The technology can not distinguish if a passenger or a driver of a vehicle is using a phone and so the sign will be activated regardless of who is using the mobile.
It works by detecting if there is an active 2G, 3G or 4G signal in operation. When the device, created by technology firm Westcotec, spots a phone being used, it will flash a mobile phone symbol at the vehicle to advise the driver to stop using their mobile phone.
Police have unveiled an all-new device which is able to detect when a driver is using their mobile phone while behind the wheel of their auto.
It will allow TVP and Hampshire to target hotspots and use a sign to tell motorists to stop using their phones.
The campaign is being supported by Kate Goldsmith, who lost her daughter Aimee after a lorry driver crashed into the auto she was a passenger in while he was using his mobile phone to change music while driving.
In a joint operation with Thames Valley the Roads Policing Unit will be the first in the country to utilise new technology to help reduce the amount of people using their mobile phones whilst driving.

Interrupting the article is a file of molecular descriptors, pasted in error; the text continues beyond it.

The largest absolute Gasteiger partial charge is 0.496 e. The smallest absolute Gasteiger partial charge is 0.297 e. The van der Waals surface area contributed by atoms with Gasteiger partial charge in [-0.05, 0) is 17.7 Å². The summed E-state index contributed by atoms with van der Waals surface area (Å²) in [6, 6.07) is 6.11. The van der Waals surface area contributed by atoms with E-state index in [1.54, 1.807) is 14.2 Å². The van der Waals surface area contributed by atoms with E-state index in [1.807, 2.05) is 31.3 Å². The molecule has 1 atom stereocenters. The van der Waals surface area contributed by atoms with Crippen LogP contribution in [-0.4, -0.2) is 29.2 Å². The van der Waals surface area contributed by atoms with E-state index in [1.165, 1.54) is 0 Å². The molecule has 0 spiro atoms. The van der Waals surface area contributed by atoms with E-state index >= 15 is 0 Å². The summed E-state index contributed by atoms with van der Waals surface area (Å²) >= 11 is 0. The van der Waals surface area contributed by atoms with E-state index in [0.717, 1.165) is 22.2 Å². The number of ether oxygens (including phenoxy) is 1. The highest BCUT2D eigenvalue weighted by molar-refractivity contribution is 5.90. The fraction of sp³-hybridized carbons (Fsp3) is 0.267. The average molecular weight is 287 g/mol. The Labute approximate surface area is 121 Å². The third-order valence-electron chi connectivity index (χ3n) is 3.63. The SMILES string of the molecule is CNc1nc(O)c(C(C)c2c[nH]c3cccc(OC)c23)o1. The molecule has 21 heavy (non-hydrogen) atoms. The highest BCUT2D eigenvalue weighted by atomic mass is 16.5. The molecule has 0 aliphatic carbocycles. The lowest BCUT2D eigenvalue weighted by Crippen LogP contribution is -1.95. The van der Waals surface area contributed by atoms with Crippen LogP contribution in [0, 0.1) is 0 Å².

The mother of 11-year-old girl killed on the A34 in 2016 is backing the use of the new technology.
He was sentenced at Reading Crown Court after pleading guilty to four deaths by unsafe driving and a single count of causing serious injury by risky driving.
Pete Williams, RAC road safety spokesperson, said: "Driving and using a handheld phone do not mix, it is an incredibly unsafe and distracting combination". They will then be moved between different locations throughout the Thames Valley and Hampshire.
Anyone caught using a mobile while driving can get a £200 fine and six points on their licence.
If people are using a Bluetooth hands-free device, the detector will recognise this and not flash.
"It is also apparent that you are twice as likely to be involved in a fatal collision when texting compared with drink driving".
"I have stopped a few people and said, "you're using a mobile phone - it's actually a driver like you that killed my daughter", she said.
"Additionally, officers will be carrying out enforcement activity throughout next week".
"My advice would be to turn off your phone whilst driving, put it out of reach, out of view so that more innocent people don't lose their lives".
The technology will not be used as an "enforcement tool", the forces said, but was instead aimed at educating motorists and identifying offending "hotspots".
Norfolk County Council was the first to trial the road signs past year, but this is the first time that the police has made a decision to deploy the technology.
Thames Valley Police and Hampshire Constabulary have developed the technology with Westcotec Ltd.